How intense is the IB program at Parkdale?


The International Baccalaureate (IB) program has been around at Parkdale since 1995 and yet so many students are unaware of what this program really is and what it entails. IB is one of the high school specialty programs throughout a few schools in  Prince George’s County Public Schools (PGCPS). With less than 100 kids a year being accepted, it creates competition between the IB students, but the hardest thing isn’t getting into the IB program, it’s staying in it. 

IB is not all bad as it allows students to further themselves with a grade point average (GPA) that is on a 5.0 scale contrary to the 4.0 scale that regular classes face. IB also prompts students to get a degree that can signify finishing the program as well as college credits that omit classes once they get to college. One of the biggest factors that makes IB so different is that it strays away from the American education’s curriculum, instead it provides an international scope of information with resources from Switzerland, France, Japan, and many other countries around the globe.

One of the greatest  questions is what makes IB so different from Advanced placement (AP)?AP is available to anyone who wants to get in with the approval of the teacher and the counselor whereas IB is a selected program that students have to get invited into after qualifying through a list of requirements. The IB program’s goal is to build well rounded students who can thrive in the real world and the work field with their education rooted in an international education system. With advanced classes it is a common trend that students are left behind or feel that they don’t want to be a part of it and this sets apart an IB student from any other student. 

“ It’s college level courses, and in advanced placement you take one course, maybe two courses, with IB it’s the entire thing it’s like having a college schedule in eleventh grade,” said IB Theory of Knowledge teacher Mr. Eric Pavlat.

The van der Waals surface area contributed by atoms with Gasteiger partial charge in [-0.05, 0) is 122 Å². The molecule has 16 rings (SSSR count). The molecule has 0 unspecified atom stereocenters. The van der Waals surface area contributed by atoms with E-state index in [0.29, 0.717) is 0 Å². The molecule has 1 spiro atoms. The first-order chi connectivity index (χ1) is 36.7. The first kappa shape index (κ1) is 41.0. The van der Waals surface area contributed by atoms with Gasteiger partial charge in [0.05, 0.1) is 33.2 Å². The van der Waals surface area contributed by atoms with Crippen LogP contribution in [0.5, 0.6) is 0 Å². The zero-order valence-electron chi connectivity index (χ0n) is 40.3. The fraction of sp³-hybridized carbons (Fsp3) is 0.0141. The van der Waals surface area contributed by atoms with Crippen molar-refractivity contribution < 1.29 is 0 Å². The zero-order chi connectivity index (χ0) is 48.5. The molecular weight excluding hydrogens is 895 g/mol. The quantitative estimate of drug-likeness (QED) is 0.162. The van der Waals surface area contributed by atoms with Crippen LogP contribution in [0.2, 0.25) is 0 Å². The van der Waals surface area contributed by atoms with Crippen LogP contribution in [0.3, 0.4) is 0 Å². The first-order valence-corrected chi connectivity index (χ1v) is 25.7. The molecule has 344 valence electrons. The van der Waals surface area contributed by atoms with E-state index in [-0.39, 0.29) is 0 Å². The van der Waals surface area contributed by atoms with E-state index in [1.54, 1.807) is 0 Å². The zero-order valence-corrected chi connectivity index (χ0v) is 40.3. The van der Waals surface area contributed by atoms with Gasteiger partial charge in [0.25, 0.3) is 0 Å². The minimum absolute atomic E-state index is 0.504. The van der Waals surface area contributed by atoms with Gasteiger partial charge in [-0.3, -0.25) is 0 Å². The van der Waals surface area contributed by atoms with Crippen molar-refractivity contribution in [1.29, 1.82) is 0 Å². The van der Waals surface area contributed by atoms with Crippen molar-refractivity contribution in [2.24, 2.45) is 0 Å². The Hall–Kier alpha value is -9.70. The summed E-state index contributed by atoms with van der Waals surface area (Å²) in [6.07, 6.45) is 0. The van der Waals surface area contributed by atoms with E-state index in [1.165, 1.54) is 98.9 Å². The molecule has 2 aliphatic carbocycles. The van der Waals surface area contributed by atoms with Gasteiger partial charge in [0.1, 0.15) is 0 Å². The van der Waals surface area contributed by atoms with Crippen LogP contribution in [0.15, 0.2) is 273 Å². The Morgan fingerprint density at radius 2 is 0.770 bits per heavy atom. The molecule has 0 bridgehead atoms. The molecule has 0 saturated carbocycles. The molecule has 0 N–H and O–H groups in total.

Since all of the IB course set is designed to prepare students for college, it is like college. There is more work but with that comes more credits. All the classes in IB are possible college credits for students depending on their final exam scores and the schools they end up choosing for college. One of the things that allows for the International Baccalaureate program to stand out from the other specialty programs is its ability to prepare students for college. “It turns into a game of survivor when they get to college because they’re in college and they get assigned this paper and they knock it out in two hours,” stated Mr.Pavlat. He added “They turn to all these people who didn’t turn it in and this class of 36 students turns into 16 at the end of the semester and they ask where did everybody go because it’s easier for them because they’ve been through IB.” 

Equally important to the alluring benefits of the IB program are the feelings of the students at Parkdale who are in it. “Honestly the IB program to me was new, I went into the IB program, I came here unfortunately and now one semester in I can say I want to get out of here,” said IB junior Koi Tavares. Students may not fully love the program itself but there are a few positives they can think of.  “The people are pretty chill, honestly it’s not that different, they just slap  more work onto our table and say IB and give us exams that are worded differently compared to other tests,” added Tavares.